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Australian employers ‘actively’ excluding jobseekers above 65

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Age discrimination in Australian workplaces persists

According to a recent survey, approximately one in six Australian organizations will not consider hiring jobseekers aged 65 and over, despite facing recruitment challenges. The 2023 Employing and Retaining Older Workers Survey collected data from 297 HR professionals across Australia to determine their attitudes towards older workers. The report found that 36% of HR professionals consider employees aged between 61 and 65 as older workers, while 23% view those aged between 66 and 70 as older staff. Only 25% of the surveyed HR professionals said they were open to hiring a jobseeker aged 65 and over. Meanwhile, 17% of HR professionals reported that they would not hire people aged 65 and above at all.

Despite facing recruitment challenges, recruiters were less likely to consider older jobseekers. The report revealed that 65% of the respondents face recruitment challenges, and the share of those willing to hire applicants aged 65 and above is modestly lower than those not facing recruitment challenges.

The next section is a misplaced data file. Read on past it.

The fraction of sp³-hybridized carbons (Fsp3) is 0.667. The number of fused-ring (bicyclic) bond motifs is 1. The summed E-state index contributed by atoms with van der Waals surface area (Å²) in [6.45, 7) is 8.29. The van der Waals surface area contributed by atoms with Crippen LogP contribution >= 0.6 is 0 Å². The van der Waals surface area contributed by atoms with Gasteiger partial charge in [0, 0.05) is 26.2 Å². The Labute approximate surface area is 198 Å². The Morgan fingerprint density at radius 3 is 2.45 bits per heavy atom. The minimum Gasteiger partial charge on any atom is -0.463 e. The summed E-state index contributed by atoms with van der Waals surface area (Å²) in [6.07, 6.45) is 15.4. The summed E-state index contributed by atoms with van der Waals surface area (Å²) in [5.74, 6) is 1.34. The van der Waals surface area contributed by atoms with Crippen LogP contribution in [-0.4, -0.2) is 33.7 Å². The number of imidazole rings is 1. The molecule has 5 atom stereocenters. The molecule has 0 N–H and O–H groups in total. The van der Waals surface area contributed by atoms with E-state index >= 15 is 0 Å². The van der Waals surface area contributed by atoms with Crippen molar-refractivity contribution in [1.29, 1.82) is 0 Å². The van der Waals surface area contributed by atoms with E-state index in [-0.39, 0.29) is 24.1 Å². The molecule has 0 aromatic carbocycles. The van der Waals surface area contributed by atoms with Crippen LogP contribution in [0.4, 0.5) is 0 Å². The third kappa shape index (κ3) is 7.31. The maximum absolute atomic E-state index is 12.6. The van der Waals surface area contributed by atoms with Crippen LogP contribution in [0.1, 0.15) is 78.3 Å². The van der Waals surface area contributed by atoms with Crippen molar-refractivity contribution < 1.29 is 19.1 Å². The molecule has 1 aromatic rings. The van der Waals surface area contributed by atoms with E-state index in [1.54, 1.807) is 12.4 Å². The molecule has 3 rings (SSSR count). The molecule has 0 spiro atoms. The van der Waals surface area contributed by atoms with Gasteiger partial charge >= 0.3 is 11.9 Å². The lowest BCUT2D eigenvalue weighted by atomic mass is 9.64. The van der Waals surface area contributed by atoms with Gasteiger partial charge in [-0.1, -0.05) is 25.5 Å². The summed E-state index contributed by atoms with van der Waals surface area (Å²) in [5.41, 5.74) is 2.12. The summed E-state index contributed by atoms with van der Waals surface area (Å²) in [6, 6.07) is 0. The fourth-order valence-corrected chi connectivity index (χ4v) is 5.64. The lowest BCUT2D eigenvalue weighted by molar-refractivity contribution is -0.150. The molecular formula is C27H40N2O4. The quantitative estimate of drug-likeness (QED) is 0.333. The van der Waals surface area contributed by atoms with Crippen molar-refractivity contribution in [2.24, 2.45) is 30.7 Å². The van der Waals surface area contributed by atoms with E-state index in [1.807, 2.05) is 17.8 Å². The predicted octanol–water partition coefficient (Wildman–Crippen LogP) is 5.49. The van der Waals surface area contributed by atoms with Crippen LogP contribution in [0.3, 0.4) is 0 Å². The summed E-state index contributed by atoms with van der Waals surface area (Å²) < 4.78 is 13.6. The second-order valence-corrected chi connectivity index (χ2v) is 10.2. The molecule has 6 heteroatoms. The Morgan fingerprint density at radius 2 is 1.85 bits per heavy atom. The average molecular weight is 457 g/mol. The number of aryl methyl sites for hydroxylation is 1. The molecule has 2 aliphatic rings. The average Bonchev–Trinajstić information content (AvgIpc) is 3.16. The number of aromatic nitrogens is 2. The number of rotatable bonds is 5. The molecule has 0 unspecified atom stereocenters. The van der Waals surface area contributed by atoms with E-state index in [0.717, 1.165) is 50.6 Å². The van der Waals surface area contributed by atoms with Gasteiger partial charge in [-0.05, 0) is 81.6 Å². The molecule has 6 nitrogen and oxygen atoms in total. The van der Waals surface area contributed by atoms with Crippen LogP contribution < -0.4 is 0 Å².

The report shows that there is no difference between the job performance of older and younger workers, and older workers are better at coping with stress, have better attendance records, are more reliable, have greater awareness, are more committed, and are more loyal. However, HR professionals cite a lack of older applicants, the perception that older workers lack necessary tech skills, and high salary expectations as reasons for their reluctance to hire older workers.

Australian Human Rights Commission’s Age Discrimination Commissioner, Dr Kay Patterson AO, said that reluctance to hire older workers is costing employers valuable opportunities and that employers need to “shift their perspective” and “stop buying into myths” about older workers. Australian HR Institute CEO Sarah McCann-Bartlett pointed out that organizations are doing themselves a disservice, particularly amid high levels of job vacancies, by not employing older workers who could help ease these shortages. Employers who embrace age diversity will benefit from increased productivity, innovation, problem-solving, and workforce stability, according to Patterson


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